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From The Chaplain's Desk
From The Chaplain's Desk: Giving of One's Abundance
 

By Charles Dimmick, CT State Grange Chaplain

  October 1, 2019 --

From everyone who has been given much, much will be demanded; and from the one who has been entrusted with much, much more will be asked. Luke 12:48 NEV

I just checked, and this column will mark four full years since I first wrote a column for the November 2015 Granger. It is not surprising that I will from time to time return to a theme I have used before. In both the December 2016 column and the one from August 2018 I used the phrase “Giving of one’s abundance. This time I view it from a slightly different perspective.

The quote from Luke, above, shows that giving of one’s abundance is a commandment not a polite request. If the Lord has given us much, then we are commanded to give away the excess. It should be added that we should not expect either thanks or gratitude for so doing. Instead we should thank God that we have been given so much that we have the opportunity to share and the ability to give.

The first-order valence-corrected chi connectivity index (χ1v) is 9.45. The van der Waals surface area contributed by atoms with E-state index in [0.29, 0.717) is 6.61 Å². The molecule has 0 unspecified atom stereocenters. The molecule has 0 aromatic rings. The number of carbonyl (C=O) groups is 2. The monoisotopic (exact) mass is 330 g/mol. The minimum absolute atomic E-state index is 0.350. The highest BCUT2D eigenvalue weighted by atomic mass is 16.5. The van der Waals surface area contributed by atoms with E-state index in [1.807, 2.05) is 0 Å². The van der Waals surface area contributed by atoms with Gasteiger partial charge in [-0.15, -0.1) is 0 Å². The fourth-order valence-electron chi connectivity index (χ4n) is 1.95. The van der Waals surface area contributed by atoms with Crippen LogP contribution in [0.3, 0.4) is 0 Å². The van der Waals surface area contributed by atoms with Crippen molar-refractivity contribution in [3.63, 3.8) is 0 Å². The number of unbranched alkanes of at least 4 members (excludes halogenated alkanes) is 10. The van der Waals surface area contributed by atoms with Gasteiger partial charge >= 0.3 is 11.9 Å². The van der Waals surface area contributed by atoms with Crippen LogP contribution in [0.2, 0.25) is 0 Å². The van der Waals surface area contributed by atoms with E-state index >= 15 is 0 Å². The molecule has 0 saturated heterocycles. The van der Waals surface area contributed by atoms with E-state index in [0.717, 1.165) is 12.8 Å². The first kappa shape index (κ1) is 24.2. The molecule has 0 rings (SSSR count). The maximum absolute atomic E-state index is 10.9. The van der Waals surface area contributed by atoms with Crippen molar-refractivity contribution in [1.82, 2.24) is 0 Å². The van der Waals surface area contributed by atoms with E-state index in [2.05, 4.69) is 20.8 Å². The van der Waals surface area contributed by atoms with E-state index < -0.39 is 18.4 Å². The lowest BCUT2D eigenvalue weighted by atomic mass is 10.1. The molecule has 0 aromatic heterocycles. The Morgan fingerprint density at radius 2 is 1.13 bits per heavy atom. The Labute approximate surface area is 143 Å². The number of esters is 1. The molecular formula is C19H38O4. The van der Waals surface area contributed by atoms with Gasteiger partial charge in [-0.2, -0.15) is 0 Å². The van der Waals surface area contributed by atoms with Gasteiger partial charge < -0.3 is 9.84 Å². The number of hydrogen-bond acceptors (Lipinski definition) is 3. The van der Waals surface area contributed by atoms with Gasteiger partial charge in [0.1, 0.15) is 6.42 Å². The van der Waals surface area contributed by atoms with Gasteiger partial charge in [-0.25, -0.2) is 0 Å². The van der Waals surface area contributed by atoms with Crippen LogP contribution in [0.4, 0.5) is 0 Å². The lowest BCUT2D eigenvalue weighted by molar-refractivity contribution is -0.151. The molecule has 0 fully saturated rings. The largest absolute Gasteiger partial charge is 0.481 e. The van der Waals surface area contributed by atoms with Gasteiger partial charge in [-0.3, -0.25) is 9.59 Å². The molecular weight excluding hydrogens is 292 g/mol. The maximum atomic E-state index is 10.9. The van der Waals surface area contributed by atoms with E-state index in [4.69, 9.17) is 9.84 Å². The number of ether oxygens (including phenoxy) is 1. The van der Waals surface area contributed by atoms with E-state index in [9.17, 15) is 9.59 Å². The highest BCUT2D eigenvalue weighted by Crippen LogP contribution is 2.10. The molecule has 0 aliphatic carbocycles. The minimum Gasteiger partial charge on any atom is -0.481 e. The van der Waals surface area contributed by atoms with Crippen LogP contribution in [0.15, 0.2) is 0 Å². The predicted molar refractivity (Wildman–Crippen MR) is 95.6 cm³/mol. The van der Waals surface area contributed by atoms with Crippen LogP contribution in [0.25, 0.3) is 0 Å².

Our God-given abundance, which we must share, includes time, talent, and treasure. And by treasure we mean not only money, but all material goods. Is your farm or garden producing in abundance? Then share the excess with those who can use it. Have you inherited a house full of things you already have? Give them away; you don’t need them. Or hold a tag sale and give the proceeds to the poor and needy.

As for talent, everybody has something in this line they can share, whether it an ability to help organize and/or run a charitable activity, sing in the Church Choir, or give talks to local organizations about gardening, history, or whatever you are good at. Even if you are homebound, perhaps you have an ability to knit or crochet. There are dozens of charities looking for home-made knitted items.

Which brings us to the last item: time. Here the amount of spare time we have varies tremendously from person to person and from day to day. But if one finds that from time to time one does have time to spare then consider whether you have time for some worthy cause, or even just time to visit those who are lonely, sick, troubled or in any other need of your company.

Thus, in all things, share your abundance with others.

 

 
 
 

 
     
     
       
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